Fostering Contentment – A Practical Conversation


[Gilead with Grammie Swank on Easter. My parents and brother came down just to have Easter dinner with us.]


So, I’ve written a lot lately about general discomfort and searching for answers. I don’t often get a big block of time to write so when I do, I tend to want to get some things off my chest. Henry was kind enough to let me have most of the day to myself on Saturday – it was a much needed break and long in coming. I don’t know about you, but I’m feeling a bit couped-up lately. I shopped. By myself. And then I took myself to a movie. And then I got to sit and write a nice long blog entry and do some internet surfing for ideas.

I’ve been looking for comfortable and stylish walking sandals online for awhile, but just in case I popped in to aerosoles and tried some on. I ended up with these:

I’m not quite sure about them yet. I never pictured myself wearing white sandals all summer, but they were so cute and soooo comfy. The really fun part, though, was trying on some Toms for the first time ever and finding out I’m actually a size 8 in Toms and therefore could [and did] order a youth size:
My ruby slippers are on their way to me as we speak.
All of that to say…I believe there are practical solutions to everyday discontentment and that sometimes it’s possible to be quite ecstatic with your lot in life, be you ever so poor. I’m not trying to advocate shopping as a means of making oneself happy, but I’ve done my fair share of retail therapy in the past. This was only retail therapy in that they were purchases I have been planning [and saving] to make and that I got to make them at my leisure without a toddler in tow. What was more important and sanity saving to me was the time to be alone and relatively still.
[Henry’s new desk corner – the moving of which has opened our whole living room and made it possible for us not to be eating and cooking all in one room. We have our dining room table in the living room – it’s cozy- and our kitchen table in the kitchen where I can prep or we can eat a meal if we feel like it.]
I regularly read a blog about family life which has many practical ideas for raising kids and cooking and cleaning without going insane. She talks often about how it’s important to make time for crafting for your own soul. I agree but it is hard to do it all by yourself. Anyone found a way to make this happen in your life? With limited space for a crafting area that can remain messy if need be? And with limited time? I’m all ears. I find that a certain level of mess and dirtiness in our house is directly opposed to my feelings of creativity. But then having a clean house takes time so when do you have time to create? I think one of my main problems right now is that I’ve always worked best with long blocks of time of high concentration and activity, but that’s just not possible when you’re a mother. The other option is to leave your project out but unfinished. I’ve worked this way since having Gilead but only when under a deadline (like having gifts made for baby showers) and only by being able to block out the rest of the mess piling up around me. I couldn’t do it every day, no matter how much I want to make things for our home or kids.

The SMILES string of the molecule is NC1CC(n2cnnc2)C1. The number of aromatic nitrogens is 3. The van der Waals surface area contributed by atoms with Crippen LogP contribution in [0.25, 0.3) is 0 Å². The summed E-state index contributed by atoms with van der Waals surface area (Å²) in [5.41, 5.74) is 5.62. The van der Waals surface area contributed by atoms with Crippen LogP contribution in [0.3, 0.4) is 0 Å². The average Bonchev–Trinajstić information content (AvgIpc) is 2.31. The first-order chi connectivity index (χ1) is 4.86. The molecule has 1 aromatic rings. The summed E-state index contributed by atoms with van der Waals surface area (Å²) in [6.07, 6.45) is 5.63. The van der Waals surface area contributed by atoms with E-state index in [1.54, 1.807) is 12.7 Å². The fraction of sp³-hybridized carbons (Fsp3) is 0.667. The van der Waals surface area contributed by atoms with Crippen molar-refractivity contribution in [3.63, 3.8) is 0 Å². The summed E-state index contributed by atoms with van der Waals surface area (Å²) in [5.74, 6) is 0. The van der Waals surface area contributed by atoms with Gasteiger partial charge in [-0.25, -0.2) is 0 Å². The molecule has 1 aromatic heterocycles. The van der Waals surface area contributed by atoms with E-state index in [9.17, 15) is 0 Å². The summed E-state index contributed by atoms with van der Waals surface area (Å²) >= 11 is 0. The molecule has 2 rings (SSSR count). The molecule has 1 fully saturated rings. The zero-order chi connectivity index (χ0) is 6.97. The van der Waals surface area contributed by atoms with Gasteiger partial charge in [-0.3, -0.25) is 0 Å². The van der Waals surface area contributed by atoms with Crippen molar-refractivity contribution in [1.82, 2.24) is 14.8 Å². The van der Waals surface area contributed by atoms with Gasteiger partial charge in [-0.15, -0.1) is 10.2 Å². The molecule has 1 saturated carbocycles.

I got my fabrics and craft storage area organized, at least. That’s a start. And I find the more easily accessible everything is in my house, the more easily it’s cleaned and the faster I can move on to something else! It all just takes a lot of discipline. If you’re going to make dinner for your family every night [which I do think is important…having family dinner together] and keep a relatively clean house for your own sanity [which I believe is true for everyone, whether they live this way or not] and nurture your child(ren) and take relatively good care of yourself and maintain relationships with friends and husband and run all the errands AND carve out time to make your surroundings feel beautiful and restful for yourself by making things with love, you have to plan and you have to stick to the plan.
But I welcome any feedback. In fact, I want to know: how do YOU prioritize? How do YOU find time to feed your soul? Any good, practical suggestions?

One thought on “Fostering Contentment – A Practical Conversation

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  1. I don’t have any suggestions, since I feel in the same boat 😦 Only saying that I can relate, especially to needing blocks of time for things like crafting. I don’t possess the will to stop a project once I’ve started (ask Alan), so sewing projects and the like usually involve staying up until like 4 am in a giant messy flurry of thread and fabric scraps, insisting on finishing it. Maybe learning how to work in small chunks, like during naps or for a couple hours after baby’s bedtime would allow me to more regularly do projects. I’m sure that at the final finishing of the projects I would have the same feeling of accomplishment in my soul.

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